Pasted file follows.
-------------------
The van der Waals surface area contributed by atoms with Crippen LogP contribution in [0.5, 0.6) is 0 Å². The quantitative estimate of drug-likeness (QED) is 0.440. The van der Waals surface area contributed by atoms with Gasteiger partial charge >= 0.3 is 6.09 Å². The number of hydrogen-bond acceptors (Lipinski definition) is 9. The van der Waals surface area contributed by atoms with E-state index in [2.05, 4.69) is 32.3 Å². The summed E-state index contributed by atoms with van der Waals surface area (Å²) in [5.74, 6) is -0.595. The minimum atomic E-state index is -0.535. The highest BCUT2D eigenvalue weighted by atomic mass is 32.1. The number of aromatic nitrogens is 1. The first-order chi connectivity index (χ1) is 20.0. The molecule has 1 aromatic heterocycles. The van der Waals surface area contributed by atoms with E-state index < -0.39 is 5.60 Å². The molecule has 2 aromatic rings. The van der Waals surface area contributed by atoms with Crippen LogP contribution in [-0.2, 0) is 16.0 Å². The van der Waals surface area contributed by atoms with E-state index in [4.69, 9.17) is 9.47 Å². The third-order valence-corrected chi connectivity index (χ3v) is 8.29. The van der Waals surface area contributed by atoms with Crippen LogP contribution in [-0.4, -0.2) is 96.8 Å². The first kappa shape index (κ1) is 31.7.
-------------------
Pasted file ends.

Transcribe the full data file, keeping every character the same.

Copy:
The van der Waals surface area contributed by atoms with Crippen LogP contribution in [0.5, 0.6) is 0 Å². The quantitative estimate of drug-likeness (QED) is 0.440. The van der Waals surface area contributed by atoms with Gasteiger partial charge >= 0.3 is 6.09 Å². The number of hydrogen-bond acceptors (Lipinski definition) is 9. The van der Waals surface area contributed by atoms with E-state index in [2.05, 4.69) is 32.3 Å². The summed E-state index contributed by atoms with van der Waals surface area (Å²) in [5.74, 6) is -0.595. The minimum atomic E-state index is -0.535. The highest BCUT2D eigenvalue weighted by atomic mass is 32.1. The number of aromatic nitrogens is 1. The first-order chi connectivity index (χ1) is 20.0. The molecule has 1 aromatic heterocycles. The van der Waals surface area contributed by atoms with E-state index < -0.39 is 5.60 Å². The molecule has 2 aromatic rings. The van der Waals surface area contributed by atoms with Crippen LogP contribution in [-0.2, 0) is 16.0 Å². The van der Waals surface area contributed by atoms with E-state index in [4.69, 9.17) is 9.47 Å². The third-order valence-corrected chi connectivity index (χ3v) is 8.29. The van der Waals surface area contributed by atoms with Crippen LogP contribution in [-0.4, -0.2) is 96.8 Å². The first kappa shape index (κ1) is 31.7.